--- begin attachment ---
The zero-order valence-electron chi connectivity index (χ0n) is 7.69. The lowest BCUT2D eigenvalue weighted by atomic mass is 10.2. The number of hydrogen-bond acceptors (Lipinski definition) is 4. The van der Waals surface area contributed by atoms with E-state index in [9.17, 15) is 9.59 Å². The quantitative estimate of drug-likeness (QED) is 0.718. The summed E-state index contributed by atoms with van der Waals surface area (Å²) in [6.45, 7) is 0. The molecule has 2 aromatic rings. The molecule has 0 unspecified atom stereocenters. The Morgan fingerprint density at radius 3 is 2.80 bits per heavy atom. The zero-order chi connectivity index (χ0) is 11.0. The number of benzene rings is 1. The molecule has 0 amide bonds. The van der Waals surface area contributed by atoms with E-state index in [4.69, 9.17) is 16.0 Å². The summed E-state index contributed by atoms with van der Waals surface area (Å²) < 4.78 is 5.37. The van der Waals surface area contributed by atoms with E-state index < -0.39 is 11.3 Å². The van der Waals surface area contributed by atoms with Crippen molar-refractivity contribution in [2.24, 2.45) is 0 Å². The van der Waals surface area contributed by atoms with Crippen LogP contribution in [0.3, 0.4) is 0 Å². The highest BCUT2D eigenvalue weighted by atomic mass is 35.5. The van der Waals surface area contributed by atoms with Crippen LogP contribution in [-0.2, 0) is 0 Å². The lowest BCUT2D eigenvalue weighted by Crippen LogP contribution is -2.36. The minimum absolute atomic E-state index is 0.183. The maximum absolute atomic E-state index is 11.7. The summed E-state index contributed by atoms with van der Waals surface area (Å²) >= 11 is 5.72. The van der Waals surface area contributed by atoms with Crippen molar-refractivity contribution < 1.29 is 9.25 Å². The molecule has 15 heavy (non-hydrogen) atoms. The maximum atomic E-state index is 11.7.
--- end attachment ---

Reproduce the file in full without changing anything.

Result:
The zero-order valence-electron chi connectivity index (χ0n) is 7.69. The lowest BCUT2D eigenvalue weighted by atomic mass is 10.2. The number of hydrogen-bond acceptors (Lipinski definition) is 4. The van der Waals surface area contributed by atoms with E-state index in [9.17, 15) is 9.59 Å². The quantitative estimate of drug-likeness (QED) is 0.718. The summed E-state index contributed by atoms with van der Waals surface area (Å²) in [6.45, 7) is 0. The molecule has 2 aromatic rings. The molecule has 0 unspecified atom stereocenters. The Morgan fingerprint density at radius 3 is 2.80 bits per heavy atom. The zero-order chi connectivity index (χ0) is 11.0. The number of benzene rings is 1. The molecule has 0 amide bonds. The van der Waals surface area contributed by atoms with E-state index in [4.69, 9.17) is 16.0 Å². The summed E-state index contributed by atoms with van der Waals surface area (Å²) < 4.78 is 5.37. The van der Waals surface area contributed by atoms with E-state index < -0.39 is 11.3 Å². The van der Waals surface area contributed by atoms with Crippen molar-refractivity contribution in [2.24, 2.45) is 0 Å². The van der Waals surface area contributed by atoms with Crippen LogP contribution in [0.3, 0.4) is 0 Å². The highest BCUT2D eigenvalue weighted by atomic mass is 35.5. The van der Waals surface area contributed by atoms with Crippen LogP contribution in [-0.2, 0) is 0 Å². The lowest BCUT2D eigenvalue weighted by Crippen LogP contribution is -2.36. The minimum absolute atomic E-state index is 0.183. The maximum absolute atomic E-state index is 11.7. The summed E-state index contributed by atoms with van der Waals surface area (Å²) >= 11 is 5.72. The van der Waals surface area contributed by atoms with Crippen molar-refractivity contribution < 1.29 is 9.25 Å². The molecule has 15 heavy (non-hydrogen) atoms. The maximum atomic E-state index is 11.7.